Thursday, December 3, 2009

YIMC Book Club, “Orthodoxy,” Chapter 3

Posted by Webster

The honor roll of the YIMC Book Club reads as follows: Mary, Kneeling Catholic, EPG, Goodalice19, Mujerlatina, Mike, Regina, Frank & Webster (Who am I missing?)

It's been a long day, YIMC Book Clubbers! So I'm going to keep this short and turn it over to you.

Chapter 3, “The Suicide of Thought”

Frankly, between you and me, this overeducated Exeter boy finds Chesterton intimidating. He is so damn smart, he piles on the analogies, the metaphors, like baked beans on a Saturday supper plate. And this chapter has more beans than the two previous chapters combined. But—

Let's all remember that Chesterton was writing in the first decade of the 20th century, one hundred years ago. Imagine that! In the name of Christianity, he took on the following “titans” of Western thought: Marx, Darwin, Nietzsche, and Tolstoy! (There are others mentioned in chapter 3, but this is a heavy-hitting line-up.) He stood up to these guys and said, “You know what? You don't get it. The Protestant Reformation ‘shattered’ Christianity 350 years ago, and all the intellectual powers of man have come unhinged from their moral base.”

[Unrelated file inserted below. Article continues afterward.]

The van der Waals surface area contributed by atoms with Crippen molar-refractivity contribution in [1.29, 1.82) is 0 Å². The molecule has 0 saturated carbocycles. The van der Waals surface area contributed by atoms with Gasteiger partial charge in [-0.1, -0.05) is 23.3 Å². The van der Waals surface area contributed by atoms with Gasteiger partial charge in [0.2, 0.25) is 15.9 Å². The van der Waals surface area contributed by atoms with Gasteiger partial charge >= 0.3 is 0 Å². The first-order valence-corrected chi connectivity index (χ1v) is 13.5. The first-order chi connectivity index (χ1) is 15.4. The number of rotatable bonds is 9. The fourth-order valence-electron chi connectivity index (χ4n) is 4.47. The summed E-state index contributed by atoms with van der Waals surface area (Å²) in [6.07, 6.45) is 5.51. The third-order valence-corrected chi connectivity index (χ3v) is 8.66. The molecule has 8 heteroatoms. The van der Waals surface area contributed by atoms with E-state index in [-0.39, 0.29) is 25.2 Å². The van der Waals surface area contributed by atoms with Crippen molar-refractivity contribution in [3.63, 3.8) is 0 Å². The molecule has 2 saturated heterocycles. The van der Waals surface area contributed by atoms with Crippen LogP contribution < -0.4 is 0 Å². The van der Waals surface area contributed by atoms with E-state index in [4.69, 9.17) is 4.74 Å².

Here are a couple of related quotes from chapter 3 that resonate with me.

In the act of destroying the idea of Divine authority, we have largely destroyed the idea of that human authority by which we do a long-division sum.


Thinking in isolation and with pride ends in being an idiot. Every man who will not have softening of the heart must at last have softening of the brain. 

What I understand from this chapter is that, by becoming unhinged from the Divine truth that inspired it, Western thought has flown off into an orbit of its own. And Chesterton is calling us back to Christ.

What do you think, my newfound Catholic friends?